Setting fire to the tree means just when things seem as bad as they can get, you make them even worse. For instance, in The Princess Bride, the heroine Buttercup is kidnapped by three (apparently) ruthless men. That’s the tree. Then she tries to escape by jumping out of their ship… into a sea of shrieking eels. Eek!

All great stories involve characters who find themselves in difficulties — and then even greater difficulties. Keep torturing them right to the end, then, if you’re feeling benevolent, you can reward them with the guy, the job, the play, the money… Or not.

Endless Endings

Even Tolkien couldn’t escape this crap. Sorry, trap. Just think of all those endings of The Lord of the Rings. There’s Aragorn’s last chapter, and Frodo’s last chapter, and the Shire’s last chapter, and Sam’s last chapter… Well, you get the idea.

You really need to try to end your story in a way that will satisfy the reader. It’s helpful to know right at the start where you think the characters will end up. That doesn’t mean you can’t change your mind, of course, but at least it gives you a certain trajectory so you have an idea where you should land.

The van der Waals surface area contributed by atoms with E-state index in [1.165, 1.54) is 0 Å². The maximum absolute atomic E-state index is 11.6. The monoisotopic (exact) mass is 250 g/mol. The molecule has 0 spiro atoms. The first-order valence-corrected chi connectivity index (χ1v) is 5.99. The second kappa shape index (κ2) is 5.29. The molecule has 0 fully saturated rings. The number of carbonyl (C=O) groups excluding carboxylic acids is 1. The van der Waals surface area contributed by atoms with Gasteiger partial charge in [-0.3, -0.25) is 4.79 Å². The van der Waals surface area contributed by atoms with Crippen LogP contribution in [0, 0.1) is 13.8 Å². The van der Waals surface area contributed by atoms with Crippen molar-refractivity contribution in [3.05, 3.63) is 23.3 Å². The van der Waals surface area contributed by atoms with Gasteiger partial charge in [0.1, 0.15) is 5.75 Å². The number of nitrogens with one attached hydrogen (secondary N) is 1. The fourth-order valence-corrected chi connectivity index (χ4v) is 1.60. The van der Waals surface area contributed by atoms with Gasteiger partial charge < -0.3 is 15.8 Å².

Other Badness…

There are a few other things that can destroy your fabulous fiction but can, if you’re clever, be corrected or prevented.

Structure isn’t Just for Big-Breasted Women

Your story needs a structure. To Kill a Mockingbird is not just about Scout Finch growing up and learning from her father Atticus how to be a decent human being. It’s about Boo Radley and Tom Robinson and the other characters in Maycomb Alabama. All these subplots create an edifice that support Scout’s world and, by extension, the novel. They add depth and breadth to the story, and give it dimension.